According to the Harvard School of Public Health, the average American consumes 22 teaspoons of added sugar a day, equating to an extra 350 calories. Scarily, these 22 mouthfuls of sweetness are easily consumed – added sugar is difficult to avoid.

Gillespie claims food manufacturers are taking advantage of our collective sugar addiction and are “lacing” non-sweet products – such as bread, sauces, soups and cereals – with the poison to ensure we stay hooked. And he’s not alone in this thinking.

Dr Robert Lustig, a paediatric endocrinologist at the University of California-San Francisco and author of the book Fat Chance: The Hidden Truth About Sugar, says the food industry is purposefully sweetening up our diets.

‘The food industry has made sugar into a diet staple because they know when they do, you buy more,’ he told The Guardian in 2013. ‘This is their hook. If some unscrupulous cereal manufacturer went out and laced your breakfast cereal with morphine to get you to buy more, what would you think of that? They do it with sugar instead.’

Is it really that bad?

Sugar has been linked to high blood sugar, cardiovascular disease mortality, diabetes and cellular ageing.

An article published in the online journal Open Heart found sugars are probably more instrumental in increasing the risk of hypertension (high blood pressure) and cardiovascular disease (CVD), as compared to dietary sodium (salt).

‘Compelling evidence from basic science, population studies, and clinical trials implicate sugars, and particularly the monosaccharide fructose, as playing a major role in the development of hypertension,’ the researchers state. ‘Moreover, evidence suggests that sugars in general and fructose in particular may contribute to overall cardiovascular risk through a variety of mechanisms.’


Furthermore, a study published in the JAMA Internal Medicine journal, conducted by researchers at the Division for Heart Disease and Stroke Prevention at the Centers for Disease Control and Prevention, associated a high added sugar intake with a heightened risk of CVD.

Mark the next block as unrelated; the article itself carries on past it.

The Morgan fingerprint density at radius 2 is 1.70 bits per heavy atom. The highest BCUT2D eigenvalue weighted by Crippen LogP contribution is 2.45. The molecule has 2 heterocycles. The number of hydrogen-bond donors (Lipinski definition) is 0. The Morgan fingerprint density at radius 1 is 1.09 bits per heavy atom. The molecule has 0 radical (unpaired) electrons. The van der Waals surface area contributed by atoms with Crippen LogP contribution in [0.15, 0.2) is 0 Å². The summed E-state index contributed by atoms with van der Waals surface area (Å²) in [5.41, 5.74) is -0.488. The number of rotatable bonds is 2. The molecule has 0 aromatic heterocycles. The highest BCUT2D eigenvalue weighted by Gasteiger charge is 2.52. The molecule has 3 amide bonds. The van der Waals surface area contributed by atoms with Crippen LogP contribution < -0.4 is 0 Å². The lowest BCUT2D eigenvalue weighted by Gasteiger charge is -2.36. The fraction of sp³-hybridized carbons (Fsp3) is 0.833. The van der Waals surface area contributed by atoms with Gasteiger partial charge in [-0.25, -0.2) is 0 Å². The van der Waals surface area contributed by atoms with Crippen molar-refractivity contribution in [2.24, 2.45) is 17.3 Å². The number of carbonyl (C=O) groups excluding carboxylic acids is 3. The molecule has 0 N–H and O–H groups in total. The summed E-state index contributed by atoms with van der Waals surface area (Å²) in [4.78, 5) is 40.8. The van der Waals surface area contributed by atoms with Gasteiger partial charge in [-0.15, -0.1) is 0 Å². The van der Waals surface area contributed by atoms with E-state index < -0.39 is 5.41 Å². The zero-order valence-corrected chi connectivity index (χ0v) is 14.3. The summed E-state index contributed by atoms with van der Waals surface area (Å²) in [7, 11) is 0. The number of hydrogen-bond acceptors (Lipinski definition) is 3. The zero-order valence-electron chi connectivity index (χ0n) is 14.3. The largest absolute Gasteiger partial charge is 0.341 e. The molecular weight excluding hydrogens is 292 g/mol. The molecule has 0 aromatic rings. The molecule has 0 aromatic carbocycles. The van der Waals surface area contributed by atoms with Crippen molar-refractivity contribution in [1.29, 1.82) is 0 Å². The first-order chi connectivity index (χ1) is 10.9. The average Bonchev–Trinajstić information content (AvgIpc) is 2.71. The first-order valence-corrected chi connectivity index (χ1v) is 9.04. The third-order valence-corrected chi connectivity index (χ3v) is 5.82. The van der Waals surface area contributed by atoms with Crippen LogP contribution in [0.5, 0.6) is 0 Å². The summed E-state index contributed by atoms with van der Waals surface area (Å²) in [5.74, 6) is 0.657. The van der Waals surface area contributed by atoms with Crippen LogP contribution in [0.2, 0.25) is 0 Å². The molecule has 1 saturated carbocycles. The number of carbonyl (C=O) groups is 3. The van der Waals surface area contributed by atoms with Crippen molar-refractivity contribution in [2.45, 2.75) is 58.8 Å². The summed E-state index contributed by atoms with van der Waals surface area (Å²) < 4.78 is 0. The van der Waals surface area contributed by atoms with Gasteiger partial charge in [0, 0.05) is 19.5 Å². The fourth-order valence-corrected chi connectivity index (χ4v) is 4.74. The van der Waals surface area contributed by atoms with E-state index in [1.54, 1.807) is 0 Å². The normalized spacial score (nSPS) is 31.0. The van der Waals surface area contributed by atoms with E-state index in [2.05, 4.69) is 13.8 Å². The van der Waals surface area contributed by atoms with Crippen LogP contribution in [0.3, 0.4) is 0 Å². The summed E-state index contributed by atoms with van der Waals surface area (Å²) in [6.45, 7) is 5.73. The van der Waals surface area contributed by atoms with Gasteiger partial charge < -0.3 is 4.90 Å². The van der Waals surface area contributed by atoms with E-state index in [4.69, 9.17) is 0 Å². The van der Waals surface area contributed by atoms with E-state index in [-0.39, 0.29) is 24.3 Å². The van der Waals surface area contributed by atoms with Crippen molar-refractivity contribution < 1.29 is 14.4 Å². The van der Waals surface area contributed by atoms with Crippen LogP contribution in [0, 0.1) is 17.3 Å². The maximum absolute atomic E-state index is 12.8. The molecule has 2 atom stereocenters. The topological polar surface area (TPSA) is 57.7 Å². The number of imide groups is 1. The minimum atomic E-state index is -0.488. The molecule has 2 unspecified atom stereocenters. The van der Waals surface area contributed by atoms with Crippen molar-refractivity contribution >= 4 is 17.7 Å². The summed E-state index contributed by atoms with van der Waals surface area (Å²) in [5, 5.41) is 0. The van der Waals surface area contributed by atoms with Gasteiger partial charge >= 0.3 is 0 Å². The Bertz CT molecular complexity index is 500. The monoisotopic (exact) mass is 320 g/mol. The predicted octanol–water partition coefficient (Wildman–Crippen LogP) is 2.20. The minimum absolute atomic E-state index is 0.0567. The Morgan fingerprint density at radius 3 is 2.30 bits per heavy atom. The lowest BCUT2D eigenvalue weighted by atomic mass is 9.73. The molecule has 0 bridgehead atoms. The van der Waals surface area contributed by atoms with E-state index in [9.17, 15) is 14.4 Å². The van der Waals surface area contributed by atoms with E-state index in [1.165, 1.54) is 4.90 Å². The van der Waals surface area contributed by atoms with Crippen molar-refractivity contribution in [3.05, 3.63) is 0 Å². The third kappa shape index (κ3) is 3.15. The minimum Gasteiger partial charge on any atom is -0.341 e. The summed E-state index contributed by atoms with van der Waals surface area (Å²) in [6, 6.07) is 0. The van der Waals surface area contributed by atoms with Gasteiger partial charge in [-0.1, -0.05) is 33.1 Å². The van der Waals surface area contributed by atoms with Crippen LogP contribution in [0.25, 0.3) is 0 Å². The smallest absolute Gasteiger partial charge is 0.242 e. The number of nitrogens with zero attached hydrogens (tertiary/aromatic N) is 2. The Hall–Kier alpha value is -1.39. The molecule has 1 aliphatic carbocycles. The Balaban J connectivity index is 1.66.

The study found that people who consumed between 17 and 21 per cent of their daily calories from added sugar exhibited a 38 percent higher risk of CVD mortality, compared to those whose added sugar intake was maintained at around eight percent. For those whose daily intake of added sugar was
more than 21 percent of their daily calories, they had double the risk of CVD mortality. And, in participants who consumed 25 percent of their daily calories from added sugar, their risk of CVD mortality was tripled.

Cellular ageing

The anti-ageing world is full of talk about telomeres – or the protective DNA that caps the end of cell chromosomes. The common consensus is the longer the telomeres, the longer the quality of life. The trick? Telomeres continuously shorten as our cells replicate, getting shorter and shorter as we age.

Ongoing research is furiously exploring the possibilities in lengthening telomeres to reduce the rate of ageing or ways to prevent their ever-persistent shortening. But sugar, according to scientists from the University of California-San Francisco, is one sure-fire way to shorten your telomeres before their time. The research, led by Prof. Elissa Epel, assessed 5,309 participants and found those who drank larger amounts of sugary soda tended to have shorter telomeres in their white blood cells, making them susceptible to inflammation and chronic disease.

‘Regular consumption of sugar-sweetened sodas might influence disease development,’ says Epel. ‘Not only by straining the body’s metabolic control of sugars but also through accelerated cellular ageing of tissues.’

Diabetes – sugar’s off the hook (somewhat)

Type 2 diabetes is caused when blood levels of glucose become chronically elevated. Although diabetes is the fastest growing chronic condition in Australia according to Diabetes Australia – with the total number of diabetic and pre-diabetic Australians estimated at 3.2 million – sugar is somewhat off the hook in this particular epidemic.   

As we eat, the sugar and carbohydrates in our food cause our blood sugar level – or the amount of glucose in our blood – to rise. In response to this, insulin is released from beta cells in the pancreas, and its job is to send glucose back into cells, so it’s not reaping havoc in the blood stream.